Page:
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4 a dx" + 2 x'.
s varies as the nth power of the distance from the +
+ &c.= s, whence r = 184.108.40.206
centre. or t, is the hyperbolic log. of s, whence s = e,
Let denote the radius of the sphere, d the e being the base of the hyperbolic system of density at the surface, a= the area of a circle logarithms.
whose radius is 1, and r any distance from the Problem 4.-Find the relation of rand
centre; then 4 a za r is the fuxion of the magy from
drn the fluxional equation (x2 + y2) j = (my x) i. nitude, and is the density; whence Put r=
y*; then i =y tj. By substituting these values of r and i in the proposed
the fuxion of the mass, the equation, and dividing by yệ, we get za + 1. j=
4 ad X1 + 3 fluent of which is
and when a my z 1 + m za j, whence +
n +3:1n у
4 a drs =,
is the quantity of matter in the -6, and by taking the fuents,
T + 3
sphere. hyp. log. y + hyp. log. (32_7-19)
We have given as full an account of the prin2
ciples of this important branch of science, and =log.c.(the correction); whencey:(z?_m=1') the method of applying them, as the space to
which we are limited will admit. Happily the
English language is rich in works in which the - 2=C; an equation which by reduction student who intends to devote himself to scienti2 m 2
2 m - 2
fic pursuits, may find all the aid that he can rebecomes m
quire. The treatises on fluxions by Simpson 1 y
and Emerson are justly held in esteem by Eng2 m - 2
lish mathematicians. A new edition of Simpm-1.c for z,put -., and put a for son's treatise has lately been published, with
y the constant quantity on the right of the equator,
very valuable appendixes on the modern im
provements in the science, by a member of the and after reduction we obtain m - 1.22 — y'=
university of Cambridge. Maclaurin's work contains, perhaps, upon the whole, the most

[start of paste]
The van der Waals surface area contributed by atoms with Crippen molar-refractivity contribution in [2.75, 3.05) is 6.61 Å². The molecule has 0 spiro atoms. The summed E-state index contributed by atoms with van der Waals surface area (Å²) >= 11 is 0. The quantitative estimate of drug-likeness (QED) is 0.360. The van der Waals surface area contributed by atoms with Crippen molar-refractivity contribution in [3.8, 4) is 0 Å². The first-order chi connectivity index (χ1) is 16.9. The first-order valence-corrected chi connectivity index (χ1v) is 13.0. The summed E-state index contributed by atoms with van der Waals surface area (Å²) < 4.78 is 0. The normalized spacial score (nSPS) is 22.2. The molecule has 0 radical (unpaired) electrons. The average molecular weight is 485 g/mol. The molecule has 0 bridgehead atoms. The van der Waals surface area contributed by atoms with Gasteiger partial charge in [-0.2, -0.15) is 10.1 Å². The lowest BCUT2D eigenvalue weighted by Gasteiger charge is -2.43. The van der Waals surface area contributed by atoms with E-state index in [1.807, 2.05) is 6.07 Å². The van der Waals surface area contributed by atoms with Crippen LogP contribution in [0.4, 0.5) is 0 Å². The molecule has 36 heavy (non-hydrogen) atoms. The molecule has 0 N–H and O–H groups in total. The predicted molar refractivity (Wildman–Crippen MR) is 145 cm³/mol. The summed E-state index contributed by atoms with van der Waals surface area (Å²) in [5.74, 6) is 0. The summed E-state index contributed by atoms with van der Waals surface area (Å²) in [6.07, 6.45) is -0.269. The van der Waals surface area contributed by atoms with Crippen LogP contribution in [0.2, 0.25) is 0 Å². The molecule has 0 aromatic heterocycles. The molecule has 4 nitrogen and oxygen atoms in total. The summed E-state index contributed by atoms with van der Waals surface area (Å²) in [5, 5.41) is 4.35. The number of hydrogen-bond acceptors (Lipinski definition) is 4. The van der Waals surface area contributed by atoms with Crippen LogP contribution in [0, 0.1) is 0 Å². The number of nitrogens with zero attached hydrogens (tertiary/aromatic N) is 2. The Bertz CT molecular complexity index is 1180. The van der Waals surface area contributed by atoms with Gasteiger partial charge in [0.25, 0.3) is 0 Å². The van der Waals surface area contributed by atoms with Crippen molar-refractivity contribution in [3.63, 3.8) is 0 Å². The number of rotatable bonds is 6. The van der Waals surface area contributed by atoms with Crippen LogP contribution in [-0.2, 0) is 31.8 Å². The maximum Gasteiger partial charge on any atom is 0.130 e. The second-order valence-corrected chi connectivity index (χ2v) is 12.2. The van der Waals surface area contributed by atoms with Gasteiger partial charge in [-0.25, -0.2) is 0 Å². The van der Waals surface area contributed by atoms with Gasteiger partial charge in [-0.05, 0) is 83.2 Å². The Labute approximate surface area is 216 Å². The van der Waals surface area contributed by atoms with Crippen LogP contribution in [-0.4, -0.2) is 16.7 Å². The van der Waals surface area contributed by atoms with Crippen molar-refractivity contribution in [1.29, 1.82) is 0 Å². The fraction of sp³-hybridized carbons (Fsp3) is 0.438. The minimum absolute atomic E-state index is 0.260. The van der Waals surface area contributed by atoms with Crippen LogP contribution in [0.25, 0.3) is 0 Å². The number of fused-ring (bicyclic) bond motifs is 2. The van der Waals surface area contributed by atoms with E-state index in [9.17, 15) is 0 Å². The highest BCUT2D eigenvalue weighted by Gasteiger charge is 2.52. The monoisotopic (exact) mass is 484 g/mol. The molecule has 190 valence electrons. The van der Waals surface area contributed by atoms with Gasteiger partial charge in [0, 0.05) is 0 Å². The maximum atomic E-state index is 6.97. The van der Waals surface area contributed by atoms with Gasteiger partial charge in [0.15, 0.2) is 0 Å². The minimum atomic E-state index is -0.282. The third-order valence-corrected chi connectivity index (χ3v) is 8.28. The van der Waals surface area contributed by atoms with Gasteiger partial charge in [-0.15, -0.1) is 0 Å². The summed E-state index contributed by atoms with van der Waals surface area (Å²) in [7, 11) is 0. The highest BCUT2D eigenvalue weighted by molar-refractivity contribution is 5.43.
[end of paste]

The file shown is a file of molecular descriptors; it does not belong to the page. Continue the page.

elementary exposition of the principles of the y m
science. Indeed it was written chiefly with the Problem 5.-Given the height of an inclined view of confuting some objections which the plane ; required its length, so that a given power, acute and ingenious Berkeley had advanced acting on a given weight, in a direction parallel against the metaphysics of the science. to the plane, may draw it up in the least time Dr Lardner of Dublin has recently published possible.
a work on the subject, marked by that elegance Let a denote the height of the plane, r its and originality which distinguishes whatever leirgth,
р the power, and w the weight. Now, comes from his pen; and Mr. Jephson of Camby mechanics, the tendercy down the plane is bridge has in course of publication an element
ary work on the subject, which, from what we is the motive force, and have seen of it, will, we are persuaded, form P-OW
a very valuable acquisition to the scientific
world. ptw =the accelerative force f;
We should not, however, discharge our duty ptwr
to our readers if we nmitted to recommend the
translation of Lacroix's work on this subject by hence to Ef
—which must Herschel, Babbage, and Peacock, with the colpr-Iw8
lection of examples for exercise which they combe a minimum; or in fluxions 2 (prī aw) piled ; nor the very elegant and methodical work 31--23= B, or p : w:: 24: x:: double of Dealtry, a work in which the subject of the height of the plane to its length.